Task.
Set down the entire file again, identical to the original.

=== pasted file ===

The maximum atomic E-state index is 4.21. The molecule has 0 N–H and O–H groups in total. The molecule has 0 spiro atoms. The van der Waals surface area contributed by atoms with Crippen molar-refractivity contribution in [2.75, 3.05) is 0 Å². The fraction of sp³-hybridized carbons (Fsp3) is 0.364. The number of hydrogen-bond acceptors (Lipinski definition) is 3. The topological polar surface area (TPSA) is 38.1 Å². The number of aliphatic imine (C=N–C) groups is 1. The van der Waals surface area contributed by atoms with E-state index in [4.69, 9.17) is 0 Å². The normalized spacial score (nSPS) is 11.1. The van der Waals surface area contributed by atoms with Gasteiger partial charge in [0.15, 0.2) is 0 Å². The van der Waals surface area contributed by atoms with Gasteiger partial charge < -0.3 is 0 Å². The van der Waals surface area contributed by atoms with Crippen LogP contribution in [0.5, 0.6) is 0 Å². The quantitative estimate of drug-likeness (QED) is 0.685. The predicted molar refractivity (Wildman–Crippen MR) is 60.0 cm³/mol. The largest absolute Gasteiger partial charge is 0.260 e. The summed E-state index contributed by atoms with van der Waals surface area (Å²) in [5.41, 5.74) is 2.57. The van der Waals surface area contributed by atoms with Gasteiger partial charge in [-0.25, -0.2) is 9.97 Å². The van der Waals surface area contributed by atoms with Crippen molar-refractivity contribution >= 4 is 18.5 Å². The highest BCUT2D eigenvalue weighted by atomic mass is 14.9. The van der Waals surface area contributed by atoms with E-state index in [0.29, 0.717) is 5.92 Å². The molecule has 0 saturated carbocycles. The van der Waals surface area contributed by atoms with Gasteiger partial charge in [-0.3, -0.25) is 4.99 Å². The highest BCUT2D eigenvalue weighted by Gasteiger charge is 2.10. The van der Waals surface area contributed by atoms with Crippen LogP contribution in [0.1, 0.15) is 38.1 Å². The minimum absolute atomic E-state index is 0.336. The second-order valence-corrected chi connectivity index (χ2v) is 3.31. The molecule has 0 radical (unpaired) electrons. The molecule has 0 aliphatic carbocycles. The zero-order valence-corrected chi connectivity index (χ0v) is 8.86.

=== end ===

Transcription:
The maximum atomic E-state index is 4.21. The molecule has 0 N–H and O–H groups in total. The molecule has 0 spiro atoms. The van der Waals surface area contributed by atoms with Crippen molar-refractivity contribution in [2.75, 3.05) is 0 Å². The fraction of sp³-hybridized carbons (Fsp3) is 0.364. The number of hydrogen-bond acceptors (Lipinski definition) is 3. The topological polar surface area (TPSA) is 38.1 Å². The number of aliphatic imine (C=N–C) groups is 1. The van der Waals surface area contributed by atoms with E-state index in [4.69, 9.17) is 0 Å². The normalized spacial score (nSPS) is 11.1. The van der Waals surface area contributed by atoms with Gasteiger partial charge in [0.15, 0.2) is 0 Å². The van der Waals surface area contributed by atoms with Gasteiger partial charge < -0.3 is 0 Å². The van der Waals surface area contributed by atoms with Crippen LogP contribution in [0.5, 0.6) is 0 Å². The quantitative estimate of drug-likeness (QED) is 0.685. The predicted molar refractivity (Wildman–Crippen MR) is 60.0 cm³/mol. The largest absolute Gasteiger partial charge is 0.260 e. The summed E-state index contributed by atoms with van der Waals surface area (Å²) in [5.41, 5.74) is 2.57. The van der Waals surface area contributed by atoms with Gasteiger partial charge in [-0.25, -0.2) is 9.97 Å². The van der Waals surface area contributed by atoms with Crippen molar-refractivity contribution >= 4 is 18.5 Å². The highest BCUT2D eigenvalue weighted by atomic mass is 14.9. The van der Waals surface area contributed by atoms with E-state index in [0.29, 0.717) is 5.92 Å². The molecule has 0 saturated carbocycles. The van der Waals surface area contributed by atoms with Gasteiger partial charge in [-0.3, -0.25) is 4.99 Å². The highest BCUT2D eigenvalue weighted by Gasteiger charge is 2.10. The van der Waals surface area contributed by atoms with Crippen LogP contribution in [0.1, 0.15) is 38.1 Å². The minimum absolute atomic E-state index is 0.336. The second-order valence-corrected chi connectivity index (χ2v) is 3.31. The molecule has 0 radical (unpaired) electrons. The molecule has 0 aliphatic carbocycles. The zero-order valence-corrected chi connectivity index (χ0v) is 8.86.